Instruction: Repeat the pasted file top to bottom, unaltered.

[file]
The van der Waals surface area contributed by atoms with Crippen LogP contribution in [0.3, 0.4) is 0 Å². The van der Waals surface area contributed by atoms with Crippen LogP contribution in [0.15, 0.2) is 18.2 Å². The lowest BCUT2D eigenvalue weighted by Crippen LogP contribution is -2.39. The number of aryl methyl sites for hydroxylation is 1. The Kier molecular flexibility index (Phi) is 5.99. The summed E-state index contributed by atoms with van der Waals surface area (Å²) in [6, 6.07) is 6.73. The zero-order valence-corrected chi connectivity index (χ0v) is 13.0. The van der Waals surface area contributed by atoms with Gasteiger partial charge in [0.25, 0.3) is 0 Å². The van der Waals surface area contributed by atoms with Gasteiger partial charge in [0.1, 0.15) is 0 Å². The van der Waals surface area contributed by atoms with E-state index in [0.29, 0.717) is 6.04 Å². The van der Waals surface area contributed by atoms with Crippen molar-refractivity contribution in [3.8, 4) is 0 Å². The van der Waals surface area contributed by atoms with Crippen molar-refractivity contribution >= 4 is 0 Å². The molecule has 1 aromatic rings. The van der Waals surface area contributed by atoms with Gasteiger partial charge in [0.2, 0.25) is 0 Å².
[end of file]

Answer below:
The van der Waals surface area contributed by atoms with Crippen LogP contribution in [0.3, 0.4) is 0 Å². The van der Waals surface area contributed by atoms with Crippen LogP contribution in [0.15, 0.2) is 18.2 Å². The lowest BCUT2D eigenvalue weighted by Crippen LogP contribution is -2.39. The number of aryl methyl sites for hydroxylation is 1. The Kier molecular flexibility index (Phi) is 5.99. The summed E-state index contributed by atoms with van der Waals surface area (Å²) in [6, 6.07) is 6.73. The zero-order valence-corrected chi connectivity index (χ0v) is 13.0. The van der Waals surface area contributed by atoms with Gasteiger partial charge in [0.25, 0.3) is 0 Å². The van der Waals surface area contributed by atoms with Gasteiger partial charge in [0.1, 0.15) is 0 Å². The van der Waals surface area contributed by atoms with E-state index in [0.29, 0.717) is 6.04 Å². The van der Waals surface area contributed by atoms with Crippen molar-refractivity contribution in [3.8, 4) is 0 Å². The van der Waals surface area contributed by atoms with Crippen molar-refractivity contribution >= 4 is 0 Å². The molecule has 1 aromatic rings. The van der Waals surface area contributed by atoms with Gasteiger partial charge in [0.2, 0.25) is 0 Å².